Slavery in Its New Form

Did you know that you knowingly support the “modern-day slavery?” Believe it or not, in some shape or form, every week, if not every day you support those who engage in slavery practices.


How many of you eat at McDonalds, shop at Wal-Mart or Victoria’s Secret? These companies and along with many others use prisoners to create, produce and even make those products that you love oh so much. There are more people performing MANDATORY, pretty much unpaid, hard labor in America than there were in 1830. If you’re not familiar with history slavery was just abolished in 1865. So I repeat there are more people performing prison labor today than there was in 1830, when slavery was alive and well. If you don’t think that’s crazy, then I don’t know what is.


While I do believe that people who commit crimes should to some extent face the consequences that fit such crime, I don’t necessarily agree with prison labor. Allowing inmates to work while in prison is not the problem, what they are given in return is the problem and yet we support it each and every day in some shape or form.


For example, Whole Foods sells $12 a pound tilapia which is advertised as being raised by family farms. However, it is actually raised by prisoners in Colorado, who were paid 74 CENTS A DAY!! McDonald’s, something that we can’t seem to get enough of (YUCK), has plastic ware, containers and uniforms made by prisoners. What’s worse is that the inmates who sew these uniforms make even less money than the people who wear them and last time I checked McDonald’s employees make minimum wage, (which is also outrageous, but I’ll save that argument for another day).


You know those cute, dainty panties that WE love at Victoria’s Secret? Those too, were made by female prisoners in South Carolina. As much as we pay for their bras and panties, to know that they people who make them aren’t even receiving a full dollar per hour is outrageous!


Here is just a short list of companies that actively participate in Prison Labor:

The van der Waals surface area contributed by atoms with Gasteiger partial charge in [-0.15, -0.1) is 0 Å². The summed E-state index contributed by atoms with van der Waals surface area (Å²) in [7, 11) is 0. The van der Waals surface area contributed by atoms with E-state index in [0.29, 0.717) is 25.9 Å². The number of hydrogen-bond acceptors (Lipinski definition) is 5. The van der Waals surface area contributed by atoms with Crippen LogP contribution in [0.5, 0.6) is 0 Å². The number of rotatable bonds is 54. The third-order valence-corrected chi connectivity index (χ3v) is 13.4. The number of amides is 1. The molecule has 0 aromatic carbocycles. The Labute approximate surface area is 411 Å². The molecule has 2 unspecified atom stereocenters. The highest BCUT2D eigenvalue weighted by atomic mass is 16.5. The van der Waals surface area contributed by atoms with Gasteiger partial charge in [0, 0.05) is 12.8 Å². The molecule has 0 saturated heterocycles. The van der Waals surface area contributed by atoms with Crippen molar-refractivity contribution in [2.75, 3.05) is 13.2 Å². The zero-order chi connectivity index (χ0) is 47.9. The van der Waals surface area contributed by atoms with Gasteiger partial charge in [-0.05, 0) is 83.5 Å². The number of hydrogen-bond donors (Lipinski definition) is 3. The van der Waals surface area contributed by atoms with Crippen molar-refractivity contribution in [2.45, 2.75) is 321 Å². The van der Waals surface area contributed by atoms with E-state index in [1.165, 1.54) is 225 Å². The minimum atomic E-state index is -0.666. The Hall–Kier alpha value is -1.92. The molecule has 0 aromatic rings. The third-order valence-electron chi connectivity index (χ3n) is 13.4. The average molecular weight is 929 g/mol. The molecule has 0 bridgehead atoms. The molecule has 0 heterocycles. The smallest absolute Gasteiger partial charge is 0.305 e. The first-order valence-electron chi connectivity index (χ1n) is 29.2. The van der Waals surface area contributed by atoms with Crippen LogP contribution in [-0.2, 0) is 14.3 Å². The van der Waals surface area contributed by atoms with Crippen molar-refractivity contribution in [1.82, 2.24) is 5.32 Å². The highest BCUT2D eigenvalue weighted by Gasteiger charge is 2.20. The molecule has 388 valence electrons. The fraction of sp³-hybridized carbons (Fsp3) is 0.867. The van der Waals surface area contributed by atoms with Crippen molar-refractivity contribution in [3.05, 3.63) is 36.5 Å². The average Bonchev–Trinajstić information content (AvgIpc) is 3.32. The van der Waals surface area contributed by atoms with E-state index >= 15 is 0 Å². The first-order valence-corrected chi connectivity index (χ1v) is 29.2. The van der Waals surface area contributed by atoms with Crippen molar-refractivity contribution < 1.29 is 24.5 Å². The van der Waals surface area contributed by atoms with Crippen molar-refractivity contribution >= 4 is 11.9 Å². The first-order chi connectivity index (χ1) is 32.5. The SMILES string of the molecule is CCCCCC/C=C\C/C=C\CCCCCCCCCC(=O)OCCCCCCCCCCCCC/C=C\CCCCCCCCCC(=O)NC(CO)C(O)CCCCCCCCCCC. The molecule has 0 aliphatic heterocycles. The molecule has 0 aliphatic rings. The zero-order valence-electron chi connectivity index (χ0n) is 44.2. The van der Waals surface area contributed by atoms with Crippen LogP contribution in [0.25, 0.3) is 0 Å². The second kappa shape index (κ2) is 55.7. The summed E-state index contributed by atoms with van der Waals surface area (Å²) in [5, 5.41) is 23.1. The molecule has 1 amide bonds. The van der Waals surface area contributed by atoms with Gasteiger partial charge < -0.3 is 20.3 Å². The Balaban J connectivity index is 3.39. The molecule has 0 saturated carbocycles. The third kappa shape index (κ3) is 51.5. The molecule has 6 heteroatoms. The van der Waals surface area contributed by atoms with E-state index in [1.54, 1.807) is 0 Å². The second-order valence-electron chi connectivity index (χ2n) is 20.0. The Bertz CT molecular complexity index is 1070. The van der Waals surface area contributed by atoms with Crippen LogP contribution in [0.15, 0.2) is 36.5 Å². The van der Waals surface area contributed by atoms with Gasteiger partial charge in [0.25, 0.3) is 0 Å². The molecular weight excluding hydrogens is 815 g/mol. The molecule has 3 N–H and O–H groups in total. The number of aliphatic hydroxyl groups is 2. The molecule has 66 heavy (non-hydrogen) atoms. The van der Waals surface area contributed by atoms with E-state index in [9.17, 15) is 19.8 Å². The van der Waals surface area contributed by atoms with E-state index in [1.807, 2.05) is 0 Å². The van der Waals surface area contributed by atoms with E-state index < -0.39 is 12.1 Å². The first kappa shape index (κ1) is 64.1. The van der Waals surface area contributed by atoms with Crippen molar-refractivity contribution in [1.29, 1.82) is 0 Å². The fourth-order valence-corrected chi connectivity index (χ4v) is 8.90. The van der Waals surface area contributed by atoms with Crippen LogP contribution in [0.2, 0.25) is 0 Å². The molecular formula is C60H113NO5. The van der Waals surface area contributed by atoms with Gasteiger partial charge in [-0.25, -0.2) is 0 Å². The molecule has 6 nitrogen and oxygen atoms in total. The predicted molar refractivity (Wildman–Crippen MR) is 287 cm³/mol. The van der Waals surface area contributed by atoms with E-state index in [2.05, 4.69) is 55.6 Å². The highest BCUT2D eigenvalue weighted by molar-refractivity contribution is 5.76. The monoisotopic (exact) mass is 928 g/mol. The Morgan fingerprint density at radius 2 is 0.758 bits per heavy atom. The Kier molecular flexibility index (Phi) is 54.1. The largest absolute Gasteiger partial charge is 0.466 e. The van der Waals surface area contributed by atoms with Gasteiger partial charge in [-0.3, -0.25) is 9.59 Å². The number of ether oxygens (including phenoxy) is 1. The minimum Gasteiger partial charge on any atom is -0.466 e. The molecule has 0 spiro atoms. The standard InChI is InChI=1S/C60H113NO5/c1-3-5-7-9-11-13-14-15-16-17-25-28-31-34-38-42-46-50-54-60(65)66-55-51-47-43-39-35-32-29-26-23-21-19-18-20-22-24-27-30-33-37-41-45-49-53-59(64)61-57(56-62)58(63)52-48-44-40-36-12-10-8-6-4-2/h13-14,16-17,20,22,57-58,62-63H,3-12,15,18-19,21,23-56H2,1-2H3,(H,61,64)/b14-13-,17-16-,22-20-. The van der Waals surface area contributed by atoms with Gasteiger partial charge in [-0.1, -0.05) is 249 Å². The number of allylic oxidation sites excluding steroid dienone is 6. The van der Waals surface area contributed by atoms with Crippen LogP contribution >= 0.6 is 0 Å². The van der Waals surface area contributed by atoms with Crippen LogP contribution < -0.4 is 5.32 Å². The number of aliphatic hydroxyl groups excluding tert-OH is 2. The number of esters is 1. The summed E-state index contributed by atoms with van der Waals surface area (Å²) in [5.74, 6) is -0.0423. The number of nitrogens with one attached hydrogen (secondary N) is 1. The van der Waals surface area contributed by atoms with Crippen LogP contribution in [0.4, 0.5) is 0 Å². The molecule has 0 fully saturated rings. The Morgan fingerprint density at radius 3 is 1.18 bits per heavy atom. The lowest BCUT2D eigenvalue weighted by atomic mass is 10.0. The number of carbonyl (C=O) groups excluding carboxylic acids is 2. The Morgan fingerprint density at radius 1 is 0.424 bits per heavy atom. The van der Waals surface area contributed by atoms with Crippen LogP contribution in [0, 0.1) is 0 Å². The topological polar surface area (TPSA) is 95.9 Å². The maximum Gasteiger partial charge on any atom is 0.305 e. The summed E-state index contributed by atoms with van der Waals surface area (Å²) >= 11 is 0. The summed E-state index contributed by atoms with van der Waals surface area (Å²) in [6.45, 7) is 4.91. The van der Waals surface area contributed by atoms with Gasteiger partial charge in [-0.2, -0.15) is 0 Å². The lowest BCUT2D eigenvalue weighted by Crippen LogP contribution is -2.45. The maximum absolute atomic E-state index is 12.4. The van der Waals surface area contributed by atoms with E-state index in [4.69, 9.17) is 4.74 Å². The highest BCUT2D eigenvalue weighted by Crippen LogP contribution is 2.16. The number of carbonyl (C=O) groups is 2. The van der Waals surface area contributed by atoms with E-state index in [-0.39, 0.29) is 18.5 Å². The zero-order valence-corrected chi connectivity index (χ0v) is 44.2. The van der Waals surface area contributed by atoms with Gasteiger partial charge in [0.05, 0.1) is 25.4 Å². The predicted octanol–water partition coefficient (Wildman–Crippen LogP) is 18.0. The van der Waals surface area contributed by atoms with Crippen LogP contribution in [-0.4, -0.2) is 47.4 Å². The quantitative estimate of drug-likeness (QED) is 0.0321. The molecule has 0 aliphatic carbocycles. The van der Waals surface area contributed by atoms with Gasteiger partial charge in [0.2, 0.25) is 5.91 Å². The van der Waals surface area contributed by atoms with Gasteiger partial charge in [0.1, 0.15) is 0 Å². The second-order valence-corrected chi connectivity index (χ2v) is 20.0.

Bank of America​Bayer​​Cargill​​


Costco​​​John Deere​Eli Lilly and Company

Exxon Mobil​​GlaxoSmithKline

Johnson and Johnson​K-Mart​​Koch Industries​​​


Motorola ​​Nintendo​Pfizer

Procter & Gamble​Pepsi​​ConAgra Foods​

Shell ​​​Starbucks​UPS​​



Unfortunately, in Texas, prisoners do not have the option to not work. Their work is mandatory and unpaid which is the definition of slavery. Believe it or not, most of the prisoners in Texas work in agriculture by farming 10,000 beef cattle, 20,000 pigs and a 250,000 egg-laying hens. “The prisoners also produce 74 million pounds of livestock feed per year, 300,000 cases of canned vegetables, and enough cotton to clothe themselves (and presumably others).” Similar prison work is found in Arizona, Alabama, Arkansas, California, Colorado, Florida, Georgia, Hawaii, Louisiana, Mississippi and Ohio, along with many others.


“While not all prisoners are “forced” to work, most “opt” to because life would be even more miserable if they didn’t, as they have to purchase pretty much everything above the barest necessities (and sometimes those too) with their hard-earned pennies. Some of them have legal fines to pay off and families to support on the outside. Often they come out more indebted than when they went in.” –


While I can’t and won’t ask you to stop buying from these stores, I do ask that you be aware. If you can, avoid them, and if not, use your voice to express how you do not support their use of prisoners to make the products that they sell.


(For more information, please read Return to Now’s article “How Prison Labor is the New American Slavery and Most of Us Unknowingly Support it”)  



Peace, Love & Awareness




One thought on “Slavery in Its New Form

  1. Great article to enlighten those who were unaware of big companies utilizing prison labor, me included. I was aware of prison labor prior to this article, however I did not know the list of Fortune 500 companies who benefit from it. For that, thank you. However, I must disagree with your overall stance on the issue. You say that “Unfortunately, in Texas, prisoners do not have the option to not work.” That statement is incorrect in my eyes. Although once incarcerated some prisoners have no say in their labor participation, each and every one of them has the option to choose their path in life and whether to commit crimes or not that put them in prison. By definition a slave is someone who is involuntarily designated as legal property of another person and forced to obey them. In this case, however, a prisoner has made his or her own conscience choice to end up in that situation – it’s not involuntary if your actions led to the outcome.

    P.S. When you discuss minimum wage I will have a comment on that as well, as I’m assuming you have a negative stance on the issue. I will be looking out for that one.

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